Cancellations

  • SurrealEstate has been canceled after one series on Syfy, which is a shame — it had charm.

In Development

Casting News

Mark Your Calendar

  • Stranger Things returns on Netflix in Summer 2022.
  • 1883 will premiere on Paramount+ on December 19.
  • Even More Funny Women of a Certain Age will premiere on November 24.
  • The Mind, Explained will debut on Netflix on November 19.
  • Ruthless will return on BET+ on November 25.
  • Locked In is streaming on Roku.
  • Trolls Holiday in Harmony will air on NBC on November 26.
  • Hellbound will premiere on Netflix on November 19.
  • The Future Diary will premiere on Netflix on December 15.

R.I.P.

JoAnna Cameron, Star of the children’s show Isis, and the first female superhero with superpowers on TV

Pedro Feliciano, Former MLB pitcher

Terrence “Astro” Wilson, Founding member of UB40

Marília Mendonça, Brazil’s most-popular singer

WATCH THIS

Dan Brown’s The Lost Symbol: NBC is giving you a little taste of Peacock’s original prequel series to The Da Vinci Code in the hopes you’ll subscribe to Peacock for more. 9 p.m., NBC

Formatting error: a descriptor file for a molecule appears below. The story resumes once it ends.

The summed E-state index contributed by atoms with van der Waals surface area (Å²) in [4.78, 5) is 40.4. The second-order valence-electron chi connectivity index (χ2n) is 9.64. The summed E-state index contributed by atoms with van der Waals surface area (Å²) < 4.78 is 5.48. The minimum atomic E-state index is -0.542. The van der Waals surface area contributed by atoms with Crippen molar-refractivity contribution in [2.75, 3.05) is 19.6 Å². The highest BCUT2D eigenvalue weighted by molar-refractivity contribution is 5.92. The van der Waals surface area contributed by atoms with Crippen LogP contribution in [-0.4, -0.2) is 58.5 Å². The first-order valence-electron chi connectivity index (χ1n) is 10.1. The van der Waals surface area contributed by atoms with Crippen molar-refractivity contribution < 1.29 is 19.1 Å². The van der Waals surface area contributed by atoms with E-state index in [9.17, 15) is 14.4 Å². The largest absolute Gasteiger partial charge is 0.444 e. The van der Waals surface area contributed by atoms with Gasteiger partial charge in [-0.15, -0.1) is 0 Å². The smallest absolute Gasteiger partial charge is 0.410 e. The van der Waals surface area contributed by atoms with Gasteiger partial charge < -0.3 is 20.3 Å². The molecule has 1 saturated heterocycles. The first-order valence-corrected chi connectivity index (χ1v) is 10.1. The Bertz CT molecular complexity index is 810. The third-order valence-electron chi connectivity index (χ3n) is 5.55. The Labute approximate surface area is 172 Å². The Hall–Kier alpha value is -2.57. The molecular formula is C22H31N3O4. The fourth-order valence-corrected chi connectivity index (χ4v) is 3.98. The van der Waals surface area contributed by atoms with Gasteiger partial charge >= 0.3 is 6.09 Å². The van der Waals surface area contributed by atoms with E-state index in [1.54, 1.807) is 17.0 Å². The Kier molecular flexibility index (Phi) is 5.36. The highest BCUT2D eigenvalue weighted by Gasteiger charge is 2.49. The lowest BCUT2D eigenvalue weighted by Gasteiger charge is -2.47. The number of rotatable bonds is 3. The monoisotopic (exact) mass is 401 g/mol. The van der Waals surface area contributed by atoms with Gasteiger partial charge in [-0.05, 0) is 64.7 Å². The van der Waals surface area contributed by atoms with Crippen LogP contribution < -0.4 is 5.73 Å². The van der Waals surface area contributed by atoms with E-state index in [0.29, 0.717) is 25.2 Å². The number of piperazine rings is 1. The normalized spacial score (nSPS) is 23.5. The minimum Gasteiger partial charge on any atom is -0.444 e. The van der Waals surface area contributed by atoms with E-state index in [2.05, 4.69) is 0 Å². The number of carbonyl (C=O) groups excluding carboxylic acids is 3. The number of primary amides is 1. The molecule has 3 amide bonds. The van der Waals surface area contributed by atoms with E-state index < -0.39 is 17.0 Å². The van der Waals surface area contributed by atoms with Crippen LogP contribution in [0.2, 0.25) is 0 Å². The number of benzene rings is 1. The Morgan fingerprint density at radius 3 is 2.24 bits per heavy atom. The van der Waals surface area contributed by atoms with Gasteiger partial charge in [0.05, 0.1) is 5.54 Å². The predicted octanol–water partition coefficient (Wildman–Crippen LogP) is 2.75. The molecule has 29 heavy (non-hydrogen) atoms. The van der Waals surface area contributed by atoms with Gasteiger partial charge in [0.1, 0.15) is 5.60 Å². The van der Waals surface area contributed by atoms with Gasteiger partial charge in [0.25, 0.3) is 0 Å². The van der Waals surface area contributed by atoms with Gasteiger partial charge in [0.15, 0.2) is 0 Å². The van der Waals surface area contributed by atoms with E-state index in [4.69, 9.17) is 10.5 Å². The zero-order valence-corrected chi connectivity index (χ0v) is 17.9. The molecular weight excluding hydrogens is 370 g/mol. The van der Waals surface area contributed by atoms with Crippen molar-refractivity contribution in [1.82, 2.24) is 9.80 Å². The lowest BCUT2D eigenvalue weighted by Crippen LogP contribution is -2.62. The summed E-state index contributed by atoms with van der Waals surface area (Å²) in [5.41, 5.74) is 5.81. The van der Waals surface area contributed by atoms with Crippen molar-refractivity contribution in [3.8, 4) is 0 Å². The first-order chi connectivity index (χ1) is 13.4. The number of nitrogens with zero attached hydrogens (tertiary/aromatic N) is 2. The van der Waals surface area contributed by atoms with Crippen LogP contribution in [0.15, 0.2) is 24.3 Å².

Best Shape of My Life: Will Smith’s 20-week journey to lose weight led the superstar to explore his own mental health in this new series. Premiere. YouTube

Late Night:

  • Tonight Show Starring Jimmy Fallon: Michael Che, Ed Sheeran, Martha Stewart, Summer Walker
  • Late Night with Seth Meyers: Pete Davidson, Emily Ratajkowski, Elmo Lovano
  • The Late Show with Stephen Colbert: Jonathan Karl, Brandi Carlile
  • The Late Late Show with James Corden: Tig Notaro, Dr. Michael Eric Dyson, Muna featuring Phoebe Bridgers
  • Jimmy Kimmel Live: Gwyneth Paltrow, Kal Penn, Hardy
  • The Daily Show: TBA
  • Watch What Happens Live: Fraser Olender, Rayna Lindsey

MON. 7:00 7:30 8:00 8:30 9:00 9:30
ABC Dancing with the Stars
(new)
The Good Doctor
(repeat)
CBS The Neighborhood
(new)
Bob ♥ Abishola
(new)
NCIS
(new)
NCIS: Hawai’i
(new)
CW All American
(new)
The 4400
(new)
Local
FOX 9-1-1
(new)
The Big Leap
(new)
News/Local
NBC The Voice
(new)
Dan Brown’s The Lost Symbol